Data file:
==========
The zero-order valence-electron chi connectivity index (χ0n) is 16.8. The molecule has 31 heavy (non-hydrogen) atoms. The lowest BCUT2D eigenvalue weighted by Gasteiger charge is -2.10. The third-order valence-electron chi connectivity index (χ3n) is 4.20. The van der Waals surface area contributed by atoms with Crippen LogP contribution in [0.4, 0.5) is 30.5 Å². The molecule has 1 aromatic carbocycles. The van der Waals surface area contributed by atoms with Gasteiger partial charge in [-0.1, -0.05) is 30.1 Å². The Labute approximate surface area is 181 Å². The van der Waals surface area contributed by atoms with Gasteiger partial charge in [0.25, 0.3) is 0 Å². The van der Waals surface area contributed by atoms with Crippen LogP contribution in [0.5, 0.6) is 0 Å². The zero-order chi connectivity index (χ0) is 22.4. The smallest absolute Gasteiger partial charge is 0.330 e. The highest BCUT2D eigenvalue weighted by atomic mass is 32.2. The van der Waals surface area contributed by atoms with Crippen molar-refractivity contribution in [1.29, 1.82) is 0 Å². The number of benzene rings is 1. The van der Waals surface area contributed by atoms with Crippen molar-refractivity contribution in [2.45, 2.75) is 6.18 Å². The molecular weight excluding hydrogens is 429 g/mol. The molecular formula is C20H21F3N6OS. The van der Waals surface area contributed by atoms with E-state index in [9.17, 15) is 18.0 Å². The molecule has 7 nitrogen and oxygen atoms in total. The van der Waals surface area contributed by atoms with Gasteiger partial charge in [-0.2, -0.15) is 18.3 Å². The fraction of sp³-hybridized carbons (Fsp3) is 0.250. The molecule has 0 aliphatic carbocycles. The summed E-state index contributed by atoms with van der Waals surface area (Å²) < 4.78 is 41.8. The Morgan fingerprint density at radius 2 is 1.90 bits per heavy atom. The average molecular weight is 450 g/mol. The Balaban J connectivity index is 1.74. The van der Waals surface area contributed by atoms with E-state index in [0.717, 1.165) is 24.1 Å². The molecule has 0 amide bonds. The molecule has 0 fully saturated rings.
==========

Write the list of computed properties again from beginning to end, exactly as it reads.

The zero-order valence-electron chi connectivity index (χ0n) is 16.8. The molecule has 31 heavy (non-hydrogen) atoms. The lowest BCUT2D eigenvalue weighted by Gasteiger charge is -2.10. The third-order valence-electron chi connectivity index (χ3n) is 4.20. The van der Waals surface area contributed by atoms with Crippen LogP contribution in [0.4, 0.5) is 30.5 Å². The molecule has 1 aromatic carbocycles. The van der Waals surface area contributed by atoms with Gasteiger partial charge in [-0.1, -0.05) is 30.1 Å². The Labute approximate surface area is 181 Å². The van der Waals surface area contributed by atoms with Gasteiger partial charge in [0.25, 0.3) is 0 Å². The van der Waals surface area contributed by atoms with Crippen LogP contribution in [0.5, 0.6) is 0 Å². The zero-order chi connectivity index (χ0) is 22.4. The smallest absolute Gasteiger partial charge is 0.330 e. The highest BCUT2D eigenvalue weighted by atomic mass is 32.2. The van der Waals surface area contributed by atoms with Crippen molar-refractivity contribution in [1.29, 1.82) is 0 Å². The number of benzene rings is 1. The van der Waals surface area contributed by atoms with Crippen molar-refractivity contribution in [2.45, 2.75) is 6.18 Å². The molecular weight excluding hydrogens is 429 g/mol. The molecular formula is C20H21F3N6OS. The van der Waals surface area contributed by atoms with E-state index in [9.17, 15) is 18.0 Å². The molecule has 7 nitrogen and oxygen atoms in total. The van der Waals surface area contributed by atoms with Gasteiger partial charge in [-0.2, -0.15) is 18.3 Å². The fraction of sp³-hybridized carbons (Fsp3) is 0.250. The molecule has 0 aliphatic carbocycles. The summed E-state index contributed by atoms with van der Waals surface area (Å²) < 4.78 is 41.8. The Morgan fingerprint density at radius 2 is 1.90 bits per heavy atom. The average molecular weight is 450 g/mol. The Balaban J connectivity index is 1.74. The van der Waals surface area contributed by atoms with E-state index in [0.717, 1.165) is 24.1 Å². The molecule has 0 amide bonds. The molecule has 0 fully saturated rings.